Retreating from reality is no escape

The reality of Christmas is often different from the Christmas we dream of. My dream involves family and friends, food, snow, board games, presents, reading a Christmas murder mystery in a comfy chair by a roaring fire, and carol singing. It’s a dream shared by many across the globe, I suspect. But it’s a reality for only a few.

There seems to be an ever widening discrepancy between the reality of Christmas and our desire for a perfect experience. Interestingly, the Samaritans have launched a #RealChristmas campaign. They explain: “When you’re surrounded by images of the ‘perfect Christmas’, it’s easy to lose sight of what’s really going on in our own and other’s lives. By being honest about our #RealChristmas we can encourage a healthier attitude towards mental health both at Christmas and all year round”. Continue reading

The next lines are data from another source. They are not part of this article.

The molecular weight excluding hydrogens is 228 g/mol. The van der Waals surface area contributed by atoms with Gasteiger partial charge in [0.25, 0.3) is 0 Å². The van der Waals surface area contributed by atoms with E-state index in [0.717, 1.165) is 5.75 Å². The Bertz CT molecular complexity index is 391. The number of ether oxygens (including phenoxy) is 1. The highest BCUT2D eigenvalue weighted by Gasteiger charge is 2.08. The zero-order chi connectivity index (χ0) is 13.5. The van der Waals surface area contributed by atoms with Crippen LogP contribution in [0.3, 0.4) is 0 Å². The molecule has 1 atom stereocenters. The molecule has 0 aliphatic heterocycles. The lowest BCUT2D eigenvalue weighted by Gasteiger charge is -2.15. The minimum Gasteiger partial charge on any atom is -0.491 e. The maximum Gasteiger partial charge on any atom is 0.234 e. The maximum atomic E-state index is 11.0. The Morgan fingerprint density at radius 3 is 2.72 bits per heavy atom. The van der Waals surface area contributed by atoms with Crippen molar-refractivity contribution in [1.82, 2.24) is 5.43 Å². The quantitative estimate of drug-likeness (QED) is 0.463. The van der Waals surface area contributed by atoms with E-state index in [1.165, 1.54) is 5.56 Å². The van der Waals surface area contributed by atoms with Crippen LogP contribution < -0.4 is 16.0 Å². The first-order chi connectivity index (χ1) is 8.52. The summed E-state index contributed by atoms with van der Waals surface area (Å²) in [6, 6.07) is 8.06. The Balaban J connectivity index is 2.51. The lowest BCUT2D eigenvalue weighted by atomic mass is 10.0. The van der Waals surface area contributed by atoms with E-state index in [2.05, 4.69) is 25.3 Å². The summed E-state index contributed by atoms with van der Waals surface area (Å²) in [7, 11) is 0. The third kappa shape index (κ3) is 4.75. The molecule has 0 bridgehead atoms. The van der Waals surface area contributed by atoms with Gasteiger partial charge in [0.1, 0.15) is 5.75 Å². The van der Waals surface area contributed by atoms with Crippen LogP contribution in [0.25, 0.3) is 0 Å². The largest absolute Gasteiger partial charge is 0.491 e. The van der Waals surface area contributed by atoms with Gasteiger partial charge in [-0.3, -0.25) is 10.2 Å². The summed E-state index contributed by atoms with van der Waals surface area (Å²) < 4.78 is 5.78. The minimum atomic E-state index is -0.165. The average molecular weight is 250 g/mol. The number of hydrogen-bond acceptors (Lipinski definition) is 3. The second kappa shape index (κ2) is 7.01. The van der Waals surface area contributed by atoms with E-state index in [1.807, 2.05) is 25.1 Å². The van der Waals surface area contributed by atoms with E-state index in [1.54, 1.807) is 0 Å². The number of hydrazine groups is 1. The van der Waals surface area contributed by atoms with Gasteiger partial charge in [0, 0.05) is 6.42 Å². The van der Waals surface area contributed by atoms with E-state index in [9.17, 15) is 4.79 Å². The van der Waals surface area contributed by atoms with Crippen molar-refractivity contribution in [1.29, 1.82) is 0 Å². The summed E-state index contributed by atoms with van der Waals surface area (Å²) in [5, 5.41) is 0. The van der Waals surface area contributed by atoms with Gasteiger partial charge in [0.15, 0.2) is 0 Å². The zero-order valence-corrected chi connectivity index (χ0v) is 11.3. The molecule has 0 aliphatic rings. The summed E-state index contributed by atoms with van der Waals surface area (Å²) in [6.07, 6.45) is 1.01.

Nourishing thoughts

I was told by many well meaning people, at the beginning of my illness and in the early stages of my diagnosis, to be a patient patient: that this, too, would pass. So I waited to resume my life. For months, I put my life on hold until I got better and things went back to the way they were before the virus struck.

It did not pass. Instead, my life shifted to accommodate gastroparesis or, rather, I evaluated pretty much every aspect of my life to work out how I could start moving forward and build a life I wanted to live.

I realised though that, although gastroparesis might be a constant, life does change day by day and even the specifics of illness alter too. So, in a sense, the worst did pass. I found great comfort in knowing that nothing in life is static or permanent: the only certain truth is the reality of this moment right now.

The following thoughts and ideas have nourished, inspired and helped me. I think these are crucial life-skills (regardless of whether you have chronic illness or not). Each deserve an individual post (to follow!) but here is a summary of what I’ve found most helpful to date:  Continue reading